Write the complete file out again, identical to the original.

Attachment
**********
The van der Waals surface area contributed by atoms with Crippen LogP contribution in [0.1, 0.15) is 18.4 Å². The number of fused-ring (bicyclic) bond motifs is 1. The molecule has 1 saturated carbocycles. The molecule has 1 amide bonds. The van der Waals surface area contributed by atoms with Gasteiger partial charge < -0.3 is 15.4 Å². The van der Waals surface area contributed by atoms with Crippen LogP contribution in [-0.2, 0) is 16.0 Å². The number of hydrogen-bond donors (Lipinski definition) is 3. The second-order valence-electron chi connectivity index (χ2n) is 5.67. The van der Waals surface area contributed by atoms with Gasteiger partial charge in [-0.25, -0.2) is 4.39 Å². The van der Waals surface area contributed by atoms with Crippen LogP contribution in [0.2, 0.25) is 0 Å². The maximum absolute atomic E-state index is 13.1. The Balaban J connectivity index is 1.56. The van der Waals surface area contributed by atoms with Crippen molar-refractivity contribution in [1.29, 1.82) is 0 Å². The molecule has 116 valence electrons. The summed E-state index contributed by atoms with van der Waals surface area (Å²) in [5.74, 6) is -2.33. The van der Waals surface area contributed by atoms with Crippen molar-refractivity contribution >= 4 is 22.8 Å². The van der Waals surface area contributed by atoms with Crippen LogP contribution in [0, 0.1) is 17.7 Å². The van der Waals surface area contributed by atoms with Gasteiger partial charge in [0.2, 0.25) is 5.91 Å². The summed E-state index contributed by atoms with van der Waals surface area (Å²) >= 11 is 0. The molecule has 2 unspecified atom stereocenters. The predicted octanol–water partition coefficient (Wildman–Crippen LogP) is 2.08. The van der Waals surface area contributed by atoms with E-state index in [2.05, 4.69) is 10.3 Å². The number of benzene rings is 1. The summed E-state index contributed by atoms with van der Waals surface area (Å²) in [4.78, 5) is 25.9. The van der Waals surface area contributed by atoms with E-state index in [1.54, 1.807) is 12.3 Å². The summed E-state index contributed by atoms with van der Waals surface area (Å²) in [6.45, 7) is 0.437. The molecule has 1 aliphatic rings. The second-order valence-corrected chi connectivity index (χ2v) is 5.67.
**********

The van der Waals surface area contributed by atoms with Crippen LogP contribution in [0.1, 0.15) is 18.4 Å². The number of fused-ring (bicyclic) bond motifs is 1. The molecule has 1 saturated carbocycles. The molecule has 1 amide bonds. The van der Waals surface area contributed by atoms with Gasteiger partial charge < -0.3 is 15.4 Å². The van der Waals surface area contributed by atoms with Crippen LogP contribution in [-0.2, 0) is 16.0 Å². The number of hydrogen-bond donors (Lipinski definition) is 3. The second-order valence-electron chi connectivity index (χ2n) is 5.67. The van der Waals surface area contributed by atoms with Gasteiger partial charge in [-0.25, -0.2) is 4.39 Å². The van der Waals surface area contributed by atoms with Crippen LogP contribution in [0.2, 0.25) is 0 Å². The maximum absolute atomic E-state index is 13.1. The Balaban J connectivity index is 1.56. The van der Waals surface area contributed by atoms with Crippen molar-refractivity contribution in [1.29, 1.82) is 0 Å². The molecule has 116 valence electrons. The summed E-state index contributed by atoms with van der Waals surface area (Å²) in [5.74, 6) is -2.33. The van der Waals surface area contributed by atoms with Crippen molar-refractivity contribution >= 4 is 22.8 Å². The van der Waals surface area contributed by atoms with Crippen LogP contribution in [0, 0.1) is 17.7 Å². The van der Waals surface area contributed by atoms with Gasteiger partial charge in [0.2, 0.25) is 5.91 Å². The summed E-state index contributed by atoms with van der Waals surface area (Å²) >= 11 is 0. The molecule has 2 unspecified atom stereocenters. The predicted octanol–water partition coefficient (Wildman–Crippen LogP) is 2.08. The van der Waals surface area contributed by atoms with E-state index in [2.05, 4.69) is 10.3 Å². The number of benzene rings is 1. The summed E-state index contributed by atoms with van der Waals surface area (Å²) in [4.78, 5) is 25.9. The van der Waals surface area contributed by atoms with E-state index in [1.54, 1.807) is 12.3 Å². The summed E-state index contributed by atoms with van der Waals surface area (Å²) in [6.45, 7) is 0.437. The molecule has 1 aliphatic rings. The second-order valence-corrected chi connectivity index (χ2v) is 5.67.